In 'Be Kind Rewind,' video killed the film star

In the nonsensical Jack Black comedy, a film-rental store remakes famous movies by reenacting scenes with amateur actors.

By , Film critic of The Christian Science Monitor

The premise of "Be Kind Rewind" should be taken not with a grain of salt, but with a ton. And that's only the first of its many problems.

Mr. Fletcher (Danny Glover) owns a video-only rental shop in Passaic, N.J., in a dilapidated building he claims was the birthplace of jazz great Fats Waller. Since the building is slated for imminent demolition unless it can be brought up to code, Fletcher slips out of town on a fact-finding mission. He leaves the store in the care of clerk Mike (Mos Def) with strict orders to bar the entry of local roustabout Jerry (Jack Black), who carries out a commando raid on the local power plant and, as a result, is electrified and becomes a walking magnet.

Now here's where that ton of salt comes in. Jerry saunters through the video store and promptly erases its entire inventory. Instead of replacing it, or switching to DVDs, Mike and Jerry, along with co-worker Alma (Melonie Diaz), re-enact the movies as hasty home movies and fob the videos off on their customers. Although at least one of the renters, a shy homebody played by Mia Farrow, can't detect the scam, the other regulars do – and they prefer the mock-ups to the originals!

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Writer-director Michel Gondry made two movies scripted by Charlie Kaufman – the misfire "Human Nature" and the overrated "Eternal Sunshine of the Spotless Mind" – and wrote and directed "The Science of Sleep," a Charlie Kaufman wannabe that had some sweet moments. He's a classic case of a director who needs a good writer to rein in his worst impulses. (And although Kaufman is a great screenwriter, I much prefer the scripts he wrote for Spike Jonze.) With almost zilch narrative sense, and a wayward grasp of character, Gondry falls back on pretty pictorials and head-trip phantasmagoria.

Would it have killed him, in this contemporary-set film, to at least acknowledge the fact that video-only rental stores are extinct? Or that just a few paying customers might react less than warmly to a video reenactment of "Robocop" or "2001" or "Driving Miss Daisy"?

The reason he doesn't make an issue of all this is because (a) being literal-minded is so square and (b) he wants to show us how movies can create a peace-loving community of kindred spirits. The message here is: We can change the world for the better, one movie at a time.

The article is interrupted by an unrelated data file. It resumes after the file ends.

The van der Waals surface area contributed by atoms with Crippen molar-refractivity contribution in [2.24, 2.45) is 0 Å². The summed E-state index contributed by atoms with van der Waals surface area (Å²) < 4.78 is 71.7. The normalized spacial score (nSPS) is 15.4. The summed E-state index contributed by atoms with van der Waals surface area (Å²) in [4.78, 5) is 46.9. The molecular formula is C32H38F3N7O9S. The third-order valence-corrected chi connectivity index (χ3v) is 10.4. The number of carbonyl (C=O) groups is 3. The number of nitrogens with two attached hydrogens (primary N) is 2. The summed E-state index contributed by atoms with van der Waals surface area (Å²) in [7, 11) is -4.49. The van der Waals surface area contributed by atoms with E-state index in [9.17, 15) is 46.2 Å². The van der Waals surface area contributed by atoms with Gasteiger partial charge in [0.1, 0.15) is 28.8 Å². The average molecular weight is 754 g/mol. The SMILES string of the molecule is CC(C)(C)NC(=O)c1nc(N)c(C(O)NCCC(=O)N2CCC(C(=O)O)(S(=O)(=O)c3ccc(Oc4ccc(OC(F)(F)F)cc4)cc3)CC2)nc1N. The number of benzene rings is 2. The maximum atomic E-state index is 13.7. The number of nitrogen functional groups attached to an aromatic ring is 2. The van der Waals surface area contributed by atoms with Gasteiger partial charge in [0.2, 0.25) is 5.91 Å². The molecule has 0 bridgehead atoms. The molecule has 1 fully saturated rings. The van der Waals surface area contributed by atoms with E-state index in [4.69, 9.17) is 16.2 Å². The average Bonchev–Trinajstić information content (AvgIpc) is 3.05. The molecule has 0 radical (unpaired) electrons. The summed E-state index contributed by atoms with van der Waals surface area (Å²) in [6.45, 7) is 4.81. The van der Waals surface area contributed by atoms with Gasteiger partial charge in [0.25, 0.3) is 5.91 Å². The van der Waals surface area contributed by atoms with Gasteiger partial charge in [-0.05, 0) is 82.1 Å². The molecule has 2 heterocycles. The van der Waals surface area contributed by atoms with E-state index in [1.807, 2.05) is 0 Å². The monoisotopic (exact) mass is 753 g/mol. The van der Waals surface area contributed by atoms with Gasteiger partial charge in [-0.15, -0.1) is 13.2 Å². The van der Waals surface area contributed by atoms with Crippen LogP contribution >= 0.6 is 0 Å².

The Passaic he shows us is a racial melting pot with gang elements and police patrols but somehow the video-store extravaganzas bring everybody together. It's a peculiarly infantile view of movies – of art – and if you're in the right hazy frame of mind, it almost makes sense.

The notion that we want to act out our favorite movies is not so outlandish. I remember attending a film festival once which featured a student-made, feature-length, scene-by-scene knock off of the first "Indiana Jones" movie, and it was a hit. (George Lucas and Steven Spielberg apparently granted some sort of limited waiver.)

But there's also something obnoxious about Gondry's thesis: It implies that the reason we love our favorite movies is because we want to become them. We want to be children again. For such a supposedly sophisticated cineaste, Gondry is surprisingly stunted. For him, all the world is a Romper Room.

Maybe this us why he encourages his performers to carry on like toddlers. Not that Jack Black needs much encouragement. If Gondry needs a screenwriter, Black needs a director. Let loose here, he mugs so much that you wonder if anybody connected to this film – least of all Gondry – ever bothered to look at the rushes.

No doubt "Be Kind Rewind" will soon make its way to – um – DVD. Grade: C–

Rated PG-13 for some sexual references.

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